Aims/hypothesis: Women with gestational diabetes mellitus (GDM) and obesity experience lower rates of breastfeeding. Little is known about breastfeeding among mothers with type 2 diabetes. Australian Indigenous women have a high prevalence of type 2 diabetes in pregnancy. We aimed to evaluate the association of hyperglycaemia, including type 2 diabetes, with breastfeeding outcomes.
Methods: Indigenous (n = 495) and non-Indigenous (n = 555) participants of the Pregnancy And Neonatal Diabetes Outcomes in Remote Australia (PANDORA) cohort included women without hyperglycaemia in pregnancy (n = 222), with GDM (n = 684) and with type 2 diabetes (n = 144). The associations of hyperglycaemia in pregnancy and breastfeeding at hospital discharge, 6 weeks and 6 months post-partum were evaluated with logistic regression, after adjustment for maternal obesity, ethnicity, maternal and neonatal characteristics.
Results: Indigenous women were more likely to predominantly breastfeed at 6 weeks across all levels of hyperglycaemia. Compared with women with no hyperglycaemia in pregnancy, women with type 2 diabetes had lower odds for exclusive breastfeeding at discharge (adjusted OR for exclusive breastfeeding 0.4 [95% CI 0.2, 0.8] p = 0.006). At 6 weeks and 6 months, the relationship between type 2 diabetes and predominant breastfeeding was not statistically significant (6 weeks 0.7 [0.3, 1.6] p = 0.40, 6 months 0.8 [0.4, 1.6] p = 0.60). Women with gestational diabetes were as likely to achieve predominant breastfeeding at 6 weeks and 6 months as women without hyperglycaemia in pregnancy.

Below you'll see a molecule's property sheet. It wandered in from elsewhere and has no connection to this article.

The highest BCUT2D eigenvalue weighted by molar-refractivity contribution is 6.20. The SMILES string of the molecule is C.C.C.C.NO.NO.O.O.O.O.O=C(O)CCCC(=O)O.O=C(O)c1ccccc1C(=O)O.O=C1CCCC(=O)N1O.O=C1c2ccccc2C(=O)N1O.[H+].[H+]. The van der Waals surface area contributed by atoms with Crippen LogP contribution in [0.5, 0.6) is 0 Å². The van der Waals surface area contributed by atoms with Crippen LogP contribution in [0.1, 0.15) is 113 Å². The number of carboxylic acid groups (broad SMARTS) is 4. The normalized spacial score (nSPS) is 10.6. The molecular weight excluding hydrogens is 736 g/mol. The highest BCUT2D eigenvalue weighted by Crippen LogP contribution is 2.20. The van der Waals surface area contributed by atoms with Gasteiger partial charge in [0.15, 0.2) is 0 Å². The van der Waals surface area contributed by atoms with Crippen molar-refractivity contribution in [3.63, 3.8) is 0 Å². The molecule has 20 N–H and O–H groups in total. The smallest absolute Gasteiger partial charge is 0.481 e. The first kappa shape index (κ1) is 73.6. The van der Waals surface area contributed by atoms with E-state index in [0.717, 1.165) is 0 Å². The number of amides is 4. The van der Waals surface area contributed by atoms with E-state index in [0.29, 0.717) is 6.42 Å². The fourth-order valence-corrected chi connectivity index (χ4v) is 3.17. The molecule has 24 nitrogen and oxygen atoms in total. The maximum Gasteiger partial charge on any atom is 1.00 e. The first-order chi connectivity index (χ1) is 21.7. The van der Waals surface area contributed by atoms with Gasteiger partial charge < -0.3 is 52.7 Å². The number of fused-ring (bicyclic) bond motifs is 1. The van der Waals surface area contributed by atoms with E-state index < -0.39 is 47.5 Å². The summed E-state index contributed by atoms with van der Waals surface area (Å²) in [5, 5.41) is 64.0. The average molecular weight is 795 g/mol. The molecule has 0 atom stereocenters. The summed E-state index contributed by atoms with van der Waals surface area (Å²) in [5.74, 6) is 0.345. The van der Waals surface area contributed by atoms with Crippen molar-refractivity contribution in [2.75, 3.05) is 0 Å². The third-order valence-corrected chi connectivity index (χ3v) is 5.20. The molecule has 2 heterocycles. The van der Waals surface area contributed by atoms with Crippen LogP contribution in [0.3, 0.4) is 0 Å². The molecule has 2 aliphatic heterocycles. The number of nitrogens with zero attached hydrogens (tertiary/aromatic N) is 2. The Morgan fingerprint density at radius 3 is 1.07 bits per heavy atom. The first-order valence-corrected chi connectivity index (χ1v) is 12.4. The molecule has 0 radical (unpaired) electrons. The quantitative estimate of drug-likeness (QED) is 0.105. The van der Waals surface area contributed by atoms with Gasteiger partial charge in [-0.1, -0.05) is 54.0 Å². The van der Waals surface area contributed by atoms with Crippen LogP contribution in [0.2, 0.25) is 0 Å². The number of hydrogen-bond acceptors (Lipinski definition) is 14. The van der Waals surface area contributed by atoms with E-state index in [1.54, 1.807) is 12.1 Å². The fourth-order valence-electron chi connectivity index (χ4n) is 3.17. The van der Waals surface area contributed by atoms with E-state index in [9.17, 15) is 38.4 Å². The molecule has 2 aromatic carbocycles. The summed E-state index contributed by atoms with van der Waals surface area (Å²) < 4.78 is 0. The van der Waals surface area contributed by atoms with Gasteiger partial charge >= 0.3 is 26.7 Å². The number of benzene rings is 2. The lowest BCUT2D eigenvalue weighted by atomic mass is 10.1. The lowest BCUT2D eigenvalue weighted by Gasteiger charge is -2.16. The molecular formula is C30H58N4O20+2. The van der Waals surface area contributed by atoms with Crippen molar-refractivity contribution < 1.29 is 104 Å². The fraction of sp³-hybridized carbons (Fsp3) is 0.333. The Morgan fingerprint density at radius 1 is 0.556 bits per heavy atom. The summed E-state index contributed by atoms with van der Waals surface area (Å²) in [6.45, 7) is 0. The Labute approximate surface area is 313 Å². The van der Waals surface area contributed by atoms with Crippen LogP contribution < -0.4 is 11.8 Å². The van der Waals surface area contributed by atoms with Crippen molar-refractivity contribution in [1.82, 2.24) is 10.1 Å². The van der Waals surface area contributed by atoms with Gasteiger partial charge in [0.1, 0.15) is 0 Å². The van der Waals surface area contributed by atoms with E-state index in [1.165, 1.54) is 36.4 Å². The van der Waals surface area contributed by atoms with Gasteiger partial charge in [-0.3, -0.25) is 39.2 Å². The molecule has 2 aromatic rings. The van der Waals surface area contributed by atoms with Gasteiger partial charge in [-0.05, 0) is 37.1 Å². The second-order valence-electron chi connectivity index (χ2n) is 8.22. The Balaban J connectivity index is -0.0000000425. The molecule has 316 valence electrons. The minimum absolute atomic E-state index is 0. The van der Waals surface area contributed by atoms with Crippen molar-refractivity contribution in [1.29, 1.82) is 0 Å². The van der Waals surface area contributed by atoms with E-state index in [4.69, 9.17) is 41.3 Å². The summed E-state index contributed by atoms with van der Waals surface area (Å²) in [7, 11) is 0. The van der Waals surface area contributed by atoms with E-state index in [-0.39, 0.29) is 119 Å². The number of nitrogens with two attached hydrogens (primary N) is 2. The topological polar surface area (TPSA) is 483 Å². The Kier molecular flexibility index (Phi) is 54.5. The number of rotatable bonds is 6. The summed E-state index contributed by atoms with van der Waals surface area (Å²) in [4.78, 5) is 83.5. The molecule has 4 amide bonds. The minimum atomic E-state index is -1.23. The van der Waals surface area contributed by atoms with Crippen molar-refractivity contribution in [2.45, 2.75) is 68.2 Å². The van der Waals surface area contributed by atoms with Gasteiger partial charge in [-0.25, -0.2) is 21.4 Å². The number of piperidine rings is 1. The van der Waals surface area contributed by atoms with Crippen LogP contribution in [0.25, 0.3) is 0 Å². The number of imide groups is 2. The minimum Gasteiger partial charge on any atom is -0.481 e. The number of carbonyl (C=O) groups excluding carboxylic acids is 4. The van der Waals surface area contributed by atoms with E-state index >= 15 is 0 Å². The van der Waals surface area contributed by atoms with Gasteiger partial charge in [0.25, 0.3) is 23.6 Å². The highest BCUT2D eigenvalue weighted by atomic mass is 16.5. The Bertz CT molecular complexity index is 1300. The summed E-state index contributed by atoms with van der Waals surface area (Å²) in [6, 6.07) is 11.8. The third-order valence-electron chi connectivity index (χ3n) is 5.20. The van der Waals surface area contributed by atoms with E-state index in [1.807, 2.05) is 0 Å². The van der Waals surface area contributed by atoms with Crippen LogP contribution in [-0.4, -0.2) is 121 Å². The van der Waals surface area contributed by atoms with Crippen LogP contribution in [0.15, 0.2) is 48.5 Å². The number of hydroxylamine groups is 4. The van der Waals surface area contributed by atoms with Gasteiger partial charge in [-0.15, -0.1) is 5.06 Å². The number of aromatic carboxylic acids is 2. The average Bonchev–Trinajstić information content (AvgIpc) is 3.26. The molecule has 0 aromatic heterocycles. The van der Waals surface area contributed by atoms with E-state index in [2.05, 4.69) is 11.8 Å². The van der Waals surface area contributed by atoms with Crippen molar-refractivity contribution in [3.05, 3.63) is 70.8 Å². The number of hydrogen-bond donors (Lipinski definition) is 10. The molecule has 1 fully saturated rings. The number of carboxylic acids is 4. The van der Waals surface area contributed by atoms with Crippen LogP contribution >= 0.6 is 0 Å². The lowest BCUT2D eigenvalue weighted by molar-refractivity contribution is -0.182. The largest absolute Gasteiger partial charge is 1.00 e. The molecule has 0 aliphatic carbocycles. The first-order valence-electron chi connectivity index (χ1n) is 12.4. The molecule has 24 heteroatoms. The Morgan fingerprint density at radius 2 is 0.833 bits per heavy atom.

Conclusions/interpretation: Indigenous women had high rates of breastfeeding. Women with type 2 diabetes had difficulty establishing exclusive breastfeeding at hospital discharge. Further research is needed to assess the impact on long-term breastfeeding outcomes. [Figure not available: see fulltext.].